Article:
The National Assembly approved, Thursday, a motion to arrest main opposition Democratic Party of Korea (DPK) Chairman Rep. Lee Jae-myung, as a larger-than-expected number of lawmakers of the majority-holding party voted for the arrest of their own chief.
This is anticipated to cause turmoil within the DPK's ranks before the general election is held in April next year, according to pundits.
During a plenary session, participated by 295 lawmakers, 149 approved and 136 opposed the justice ministry's motion requesting parliamentary consent to arrest Lee, who has been accused of being involved in a scandal-ridden land development project in Baekhyeon-dong in Seongnam, Gyeonggi Province, and a company's illegal cash remittance to North Korea. The motion needed at least 148 votes in favor to pass.
The DPK, which has 168 lawmakers, was able to dismiss the motion. But considering that there were 110 lawmakers from the ruling People Power Party (PPP), six from the minor opposition Justice Party and four others who voted to approve Lee's arrest, 29 lawmakers from the DPK are assumed to have cast ballots against their own chairman.
Initially, Lee said he would relinquish his immunity from arrest, which is a right held by lawmakers. But a day before the vote, he wrote on his Facebook account, "Approving this illegal and unfair arrest motion will only accelerate the politically motivated prosecution's manipulated investigations." It appears that this message backfired among anti-Lee faction members in the DPK.
Before the vote, Justice Minister Han Dong-hoon told lawmakers, "It can be a coincidence if an arrest warrant was sought for Rep. Lee just once, but his criminal activities are repetitions of similar crimes and obstructions of justice." In February, Lee avoided arrest after a parliamentary vote over other bribery allegations.
Following the parliamentary consent, a court hearing will be held to determine whether to grant the prosecution's request for an arrest warrant for Lee.
PPP senior spokesperson Rep. Kang Min-kuk said, "The vote proves that no trick to protect Lee can avoid the rule of law." Kang added, "The DPK should apologize to the public for its practices."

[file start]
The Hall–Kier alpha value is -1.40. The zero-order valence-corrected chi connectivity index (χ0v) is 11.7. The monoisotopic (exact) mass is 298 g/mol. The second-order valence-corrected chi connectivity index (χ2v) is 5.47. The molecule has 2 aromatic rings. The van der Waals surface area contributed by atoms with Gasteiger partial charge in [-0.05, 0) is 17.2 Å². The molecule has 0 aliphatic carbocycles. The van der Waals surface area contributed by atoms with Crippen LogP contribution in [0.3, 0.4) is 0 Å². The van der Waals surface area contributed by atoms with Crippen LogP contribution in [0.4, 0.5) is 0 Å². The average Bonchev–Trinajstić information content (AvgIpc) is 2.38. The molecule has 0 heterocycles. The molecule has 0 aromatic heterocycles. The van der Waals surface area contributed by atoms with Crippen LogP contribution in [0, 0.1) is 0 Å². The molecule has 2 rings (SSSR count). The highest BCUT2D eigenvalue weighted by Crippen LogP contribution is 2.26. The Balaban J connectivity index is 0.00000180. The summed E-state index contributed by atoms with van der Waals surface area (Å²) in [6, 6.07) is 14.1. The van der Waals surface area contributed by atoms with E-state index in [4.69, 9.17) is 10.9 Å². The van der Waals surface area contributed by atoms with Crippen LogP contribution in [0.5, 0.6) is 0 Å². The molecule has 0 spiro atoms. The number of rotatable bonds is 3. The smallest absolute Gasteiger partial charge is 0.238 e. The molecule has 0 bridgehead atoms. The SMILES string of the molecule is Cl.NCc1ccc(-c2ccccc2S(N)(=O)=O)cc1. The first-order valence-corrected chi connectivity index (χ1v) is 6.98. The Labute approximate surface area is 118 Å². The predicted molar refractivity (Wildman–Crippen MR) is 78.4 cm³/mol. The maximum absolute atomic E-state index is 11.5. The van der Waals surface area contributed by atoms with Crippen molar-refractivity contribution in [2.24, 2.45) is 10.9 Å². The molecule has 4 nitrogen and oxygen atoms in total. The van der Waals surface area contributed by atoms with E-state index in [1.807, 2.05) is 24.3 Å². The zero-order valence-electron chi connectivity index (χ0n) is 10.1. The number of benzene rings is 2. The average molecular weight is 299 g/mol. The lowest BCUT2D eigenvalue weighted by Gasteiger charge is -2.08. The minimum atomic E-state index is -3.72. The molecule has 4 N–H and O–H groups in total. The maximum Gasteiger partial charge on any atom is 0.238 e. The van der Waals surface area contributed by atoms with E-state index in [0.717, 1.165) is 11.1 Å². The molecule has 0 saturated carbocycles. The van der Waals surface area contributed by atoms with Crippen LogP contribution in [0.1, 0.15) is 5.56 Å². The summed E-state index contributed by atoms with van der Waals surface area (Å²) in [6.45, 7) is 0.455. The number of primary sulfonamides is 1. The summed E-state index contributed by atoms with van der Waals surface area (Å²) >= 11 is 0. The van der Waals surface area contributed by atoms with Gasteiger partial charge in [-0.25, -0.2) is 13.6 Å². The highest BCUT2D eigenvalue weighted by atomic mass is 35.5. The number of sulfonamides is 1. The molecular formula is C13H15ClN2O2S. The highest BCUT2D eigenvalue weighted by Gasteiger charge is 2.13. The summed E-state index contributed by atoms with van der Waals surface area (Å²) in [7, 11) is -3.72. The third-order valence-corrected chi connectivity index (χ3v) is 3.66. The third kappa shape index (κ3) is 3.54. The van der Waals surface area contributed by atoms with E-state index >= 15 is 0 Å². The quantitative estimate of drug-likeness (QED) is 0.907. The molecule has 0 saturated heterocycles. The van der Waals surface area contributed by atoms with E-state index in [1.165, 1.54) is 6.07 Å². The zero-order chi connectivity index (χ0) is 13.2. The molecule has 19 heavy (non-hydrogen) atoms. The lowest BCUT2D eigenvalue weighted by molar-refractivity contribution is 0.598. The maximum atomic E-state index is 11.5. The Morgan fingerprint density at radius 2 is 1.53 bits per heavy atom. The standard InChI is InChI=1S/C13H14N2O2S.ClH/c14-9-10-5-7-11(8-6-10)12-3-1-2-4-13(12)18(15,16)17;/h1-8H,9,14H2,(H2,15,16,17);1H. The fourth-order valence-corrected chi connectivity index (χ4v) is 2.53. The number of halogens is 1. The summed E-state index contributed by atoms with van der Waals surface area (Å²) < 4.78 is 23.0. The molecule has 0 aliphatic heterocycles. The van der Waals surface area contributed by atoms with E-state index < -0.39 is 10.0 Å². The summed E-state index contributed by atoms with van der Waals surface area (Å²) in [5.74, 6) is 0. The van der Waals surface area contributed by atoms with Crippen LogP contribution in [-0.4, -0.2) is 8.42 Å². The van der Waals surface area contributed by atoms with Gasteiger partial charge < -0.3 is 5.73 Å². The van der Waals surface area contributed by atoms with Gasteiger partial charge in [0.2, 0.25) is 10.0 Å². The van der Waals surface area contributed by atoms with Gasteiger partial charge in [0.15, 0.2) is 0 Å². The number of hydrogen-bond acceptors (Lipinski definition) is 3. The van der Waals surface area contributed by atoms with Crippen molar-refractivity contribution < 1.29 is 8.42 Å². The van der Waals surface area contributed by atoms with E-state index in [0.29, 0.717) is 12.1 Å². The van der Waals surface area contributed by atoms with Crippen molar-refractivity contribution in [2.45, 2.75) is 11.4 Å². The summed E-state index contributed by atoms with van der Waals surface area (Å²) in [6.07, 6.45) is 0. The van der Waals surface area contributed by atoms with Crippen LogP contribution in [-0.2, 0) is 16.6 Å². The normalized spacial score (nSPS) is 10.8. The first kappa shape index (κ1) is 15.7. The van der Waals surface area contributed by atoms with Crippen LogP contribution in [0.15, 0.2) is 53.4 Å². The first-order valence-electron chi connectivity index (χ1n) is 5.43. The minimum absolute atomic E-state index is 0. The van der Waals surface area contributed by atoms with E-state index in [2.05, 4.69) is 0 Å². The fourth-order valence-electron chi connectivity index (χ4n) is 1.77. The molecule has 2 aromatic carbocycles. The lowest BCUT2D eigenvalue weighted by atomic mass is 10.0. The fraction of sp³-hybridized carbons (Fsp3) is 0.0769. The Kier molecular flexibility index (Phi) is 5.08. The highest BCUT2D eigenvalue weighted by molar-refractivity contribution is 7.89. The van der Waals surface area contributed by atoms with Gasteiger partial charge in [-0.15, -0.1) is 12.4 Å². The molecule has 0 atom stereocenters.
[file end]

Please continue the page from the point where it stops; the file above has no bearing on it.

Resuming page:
"We are very surprised and in shock," DPK spokesperson Rep. Lee So-young said. "The leadership had requested members to vote against the motion, but we feel regretful the results turned out otherwise."
As a significant number of DPK members voted for Lee's arrest, factional infighting is anticipated to heat up further, while pundits said the party could face an uncertain future.
"The party's fate remains very uncertain depending on how the situation unfolds," said Shin Yul, a political science professor at Myongji University. "If the pro-Lee faction and other Lee loyalists attempt to ferret out those who voted against their chairman, friction will only intensify within the party."
But Park Sang-byeong, a professor at Inha University's Graduate School of Policy Science, said the main opposition party is experiencing extreme volatility, but chances are slim for it to be split.
"If the party were to be divided, former DPK Chairman Lee Nak-yon could be the possible leader of the new party, but its sustainability is still questioned," Park said.
DPK urges Yoon to sack prime minister
Prior to the vote on Lee, the Assembly approved a motion requesting President Yoon Suk Yeol to dismiss Prime Minister Han Duck-soo, marking the first case of such a motion being passed in Korea's parliamentary history.
With 295 lawmakers participating, 175 approved, 116 rejected and four abstained. The result appears to be an outcome of the DPK's push.
The DPK tabled the motion on Sept. 18 claiming Han should be held responsible for a massive crowd crush in Seoul's Itaewon entertainment district last year, the country's unsuccessful hosting of the World Scout Jamboree this summer, the government's lenient stance on Japan's decision to release wastewater from its Fukushima Daiichi Nuclear Power Plant into the ocean and other controversies plaguing state affairs.
"Prime Minister Han has been at the center of the Yoon administration's inability to handle state affairs," DPK deputy floor leader Song Ki-hun said before the vote. "President Yoon should also show his determination to stop retrogrossive practices and debacles in state affairs."
The motion, however, is seen as a political attack against the Yoon administration, because it is a non-binding request to the president and chances are slim for Yoon to accept it and sack the prime minister.
Under the DPK's majority, the Assembly has already passed motions requesting the dismissals of foreign minister Park Jin and safety minister Lee Sang-min, respectively, but Yoon has snubbed them.
An official at the presidential office said, Thursday, that it does not intend to comment on this issue.